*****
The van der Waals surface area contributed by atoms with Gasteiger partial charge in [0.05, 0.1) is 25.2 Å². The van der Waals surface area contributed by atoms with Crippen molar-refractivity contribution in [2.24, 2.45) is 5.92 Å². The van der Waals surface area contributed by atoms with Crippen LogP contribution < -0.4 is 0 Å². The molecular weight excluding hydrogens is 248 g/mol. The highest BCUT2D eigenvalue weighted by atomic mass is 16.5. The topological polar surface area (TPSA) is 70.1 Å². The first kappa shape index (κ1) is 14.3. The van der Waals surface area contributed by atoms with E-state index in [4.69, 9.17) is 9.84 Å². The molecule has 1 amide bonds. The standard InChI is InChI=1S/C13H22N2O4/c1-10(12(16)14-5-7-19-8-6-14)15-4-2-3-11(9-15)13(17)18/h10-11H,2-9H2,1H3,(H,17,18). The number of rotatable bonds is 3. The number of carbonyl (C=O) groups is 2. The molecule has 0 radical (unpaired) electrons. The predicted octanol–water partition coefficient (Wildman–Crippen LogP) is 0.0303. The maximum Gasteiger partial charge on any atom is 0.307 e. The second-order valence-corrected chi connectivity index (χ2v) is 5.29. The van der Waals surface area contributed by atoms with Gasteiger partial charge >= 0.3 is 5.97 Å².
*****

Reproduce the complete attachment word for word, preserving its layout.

The van der Waals surface area contributed by atoms with Gasteiger partial charge in [0.05, 0.1) is 25.2 Å². The van der Waals surface area contributed by atoms with Crippen molar-refractivity contribution in [2.24, 2.45) is 5.92 Å². The van der Waals surface area contributed by atoms with Crippen LogP contribution < -0.4 is 0 Å². The molecular weight excluding hydrogens is 248 g/mol. The highest BCUT2D eigenvalue weighted by atomic mass is 16.5. The topological polar surface area (TPSA) is 70.1 Å². The first kappa shape index (κ1) is 14.3. The van der Waals surface area contributed by atoms with E-state index in [4.69, 9.17) is 9.84 Å². The molecule has 1 amide bonds. The standard InChI is InChI=1S/C13H22N2O4/c1-10(12(16)14-5-7-19-8-6-14)15-4-2-3-11(9-15)13(17)18/h10-11H,2-9H2,1H3,(H,17,18). The number of rotatable bonds is 3. The number of carbonyl (C=O) groups is 2. The molecule has 0 radical (unpaired) electrons. The predicted octanol–water partition coefficient (Wildman–Crippen LogP) is 0.0303. The maximum Gasteiger partial charge on any atom is 0.307 e. The second-order valence-corrected chi connectivity index (χ2v) is 5.29. The van der Waals surface area contributed by atoms with Gasteiger partial charge >= 0.3 is 5.97 Å².